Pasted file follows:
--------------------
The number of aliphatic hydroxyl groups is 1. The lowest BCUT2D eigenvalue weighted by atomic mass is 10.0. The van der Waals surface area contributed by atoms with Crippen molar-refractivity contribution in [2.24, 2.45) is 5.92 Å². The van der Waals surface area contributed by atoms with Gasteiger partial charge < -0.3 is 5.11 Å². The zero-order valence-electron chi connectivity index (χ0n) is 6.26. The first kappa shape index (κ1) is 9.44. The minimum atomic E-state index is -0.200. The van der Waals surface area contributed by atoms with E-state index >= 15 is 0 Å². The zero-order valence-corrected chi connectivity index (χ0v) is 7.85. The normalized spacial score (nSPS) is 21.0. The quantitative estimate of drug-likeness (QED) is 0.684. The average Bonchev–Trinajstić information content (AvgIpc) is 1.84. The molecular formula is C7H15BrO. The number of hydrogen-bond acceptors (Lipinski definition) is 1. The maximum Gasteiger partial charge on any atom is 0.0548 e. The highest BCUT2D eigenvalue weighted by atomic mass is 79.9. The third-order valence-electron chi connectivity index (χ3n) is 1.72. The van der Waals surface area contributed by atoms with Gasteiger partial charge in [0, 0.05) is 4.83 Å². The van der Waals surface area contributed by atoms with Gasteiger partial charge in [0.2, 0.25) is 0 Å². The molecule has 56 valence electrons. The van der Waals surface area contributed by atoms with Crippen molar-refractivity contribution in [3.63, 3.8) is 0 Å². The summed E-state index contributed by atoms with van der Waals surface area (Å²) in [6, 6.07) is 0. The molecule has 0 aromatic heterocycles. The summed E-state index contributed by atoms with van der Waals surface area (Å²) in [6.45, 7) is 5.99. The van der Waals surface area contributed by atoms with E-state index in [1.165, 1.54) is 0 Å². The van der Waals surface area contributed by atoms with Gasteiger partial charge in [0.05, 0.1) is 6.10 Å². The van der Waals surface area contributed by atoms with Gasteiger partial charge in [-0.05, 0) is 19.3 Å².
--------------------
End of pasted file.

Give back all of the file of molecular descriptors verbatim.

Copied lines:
The number of aliphatic hydroxyl groups is 1. The lowest BCUT2D eigenvalue weighted by atomic mass is 10.0. The van der Waals surface area contributed by atoms with Crippen molar-refractivity contribution in [2.24, 2.45) is 5.92 Å². The van der Waals surface area contributed by atoms with Gasteiger partial charge < -0.3 is 5.11 Å². The zero-order valence-electron chi connectivity index (χ0n) is 6.26. The first kappa shape index (κ1) is 9.44. The minimum atomic E-state index is -0.200. The van der Waals surface area contributed by atoms with E-state index >= 15 is 0 Å². The zero-order valence-corrected chi connectivity index (χ0v) is 7.85. The normalized spacial score (nSPS) is 21.0. The quantitative estimate of drug-likeness (QED) is 0.684. The average Bonchev–Trinajstić information content (AvgIpc) is 1.84. The molecular formula is C7H15BrO. The number of hydrogen-bond acceptors (Lipinski definition) is 1. The maximum Gasteiger partial charge on any atom is 0.0548 e. The highest BCUT2D eigenvalue weighted by atomic mass is 79.9. The third-order valence-electron chi connectivity index (χ3n) is 1.72. The van der Waals surface area contributed by atoms with Gasteiger partial charge in [0, 0.05) is 4.83 Å². The van der Waals surface area contributed by atoms with Gasteiger partial charge in [0.2, 0.25) is 0 Å². The molecule has 56 valence electrons. The van der Waals surface area contributed by atoms with Crippen molar-refractivity contribution in [3.63, 3.8) is 0 Å². The summed E-state index contributed by atoms with van der Waals surface area (Å²) in [6, 6.07) is 0. The molecule has 0 aromatic heterocycles. The summed E-state index contributed by atoms with van der Waals surface area (Å²) in [6.45, 7) is 5.99. The van der Waals surface area contributed by atoms with E-state index in [1.165, 1.54) is 0 Å². The van der Waals surface area contributed by atoms with Gasteiger partial charge in [0.05, 0.1) is 6.10 Å². The van der Waals surface area contributed by atoms with Gasteiger partial charge in [-0.05, 0) is 19.3 Å².